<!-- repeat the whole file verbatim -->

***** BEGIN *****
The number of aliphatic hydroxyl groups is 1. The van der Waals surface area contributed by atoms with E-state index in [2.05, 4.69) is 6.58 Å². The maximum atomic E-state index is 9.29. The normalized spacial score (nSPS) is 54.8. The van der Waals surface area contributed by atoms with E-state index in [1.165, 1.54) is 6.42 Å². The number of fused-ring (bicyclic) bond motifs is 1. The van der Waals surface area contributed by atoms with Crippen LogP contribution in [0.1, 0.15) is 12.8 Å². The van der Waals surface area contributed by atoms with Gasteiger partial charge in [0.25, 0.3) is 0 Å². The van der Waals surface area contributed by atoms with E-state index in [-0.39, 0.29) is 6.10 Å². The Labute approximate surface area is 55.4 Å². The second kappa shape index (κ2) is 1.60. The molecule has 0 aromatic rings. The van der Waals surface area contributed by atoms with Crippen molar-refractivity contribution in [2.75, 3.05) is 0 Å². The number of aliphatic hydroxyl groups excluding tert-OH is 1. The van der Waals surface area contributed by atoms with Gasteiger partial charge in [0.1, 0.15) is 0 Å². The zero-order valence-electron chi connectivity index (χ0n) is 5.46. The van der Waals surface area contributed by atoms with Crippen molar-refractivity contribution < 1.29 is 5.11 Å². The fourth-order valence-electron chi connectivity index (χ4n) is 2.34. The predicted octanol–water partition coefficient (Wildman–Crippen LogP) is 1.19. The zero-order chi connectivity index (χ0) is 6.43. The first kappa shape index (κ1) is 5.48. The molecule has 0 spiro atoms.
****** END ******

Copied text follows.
The number of aliphatic hydroxyl groups is 1. The van der Waals surface area contributed by atoms with E-state index in [2.05, 4.69) is 6.58 Å². The maximum atomic E-state index is 9.29. The normalized spacial score (nSPS) is 54.8. The van der Waals surface area contributed by atoms with E-state index in [1.165, 1.54) is 6.42 Å². The number of fused-ring (bicyclic) bond motifs is 1. The van der Waals surface area contributed by atoms with Crippen LogP contribution in [0.1, 0.15) is 12.8 Å². The van der Waals surface area contributed by atoms with Gasteiger partial charge in [0.25, 0.3) is 0 Å². The van der Waals surface area contributed by atoms with E-state index in [-0.39, 0.29) is 6.10 Å². The Labute approximate surface area is 55.4 Å². The second kappa shape index (κ2) is 1.60. The molecule has 0 aromatic rings. The van der Waals surface area contributed by atoms with Crippen molar-refractivity contribution in [2.75, 3.05) is 0 Å². The number of aliphatic hydroxyl groups excluding tert-OH is 1. The van der Waals surface area contributed by atoms with Gasteiger partial charge in [0.1, 0.15) is 0 Å². The zero-order valence-electron chi connectivity index (χ0n) is 5.46. The van der Waals surface area contributed by atoms with Crippen molar-refractivity contribution < 1.29 is 5.11 Å². The fourth-order valence-electron chi connectivity index (χ4n) is 2.34. The predicted octanol–water partition coefficient (Wildman–Crippen LogP) is 1.19. The zero-order chi connectivity index (χ0) is 6.43. The first kappa shape index (κ1) is 5.48. The molecule has 0 spiro atoms.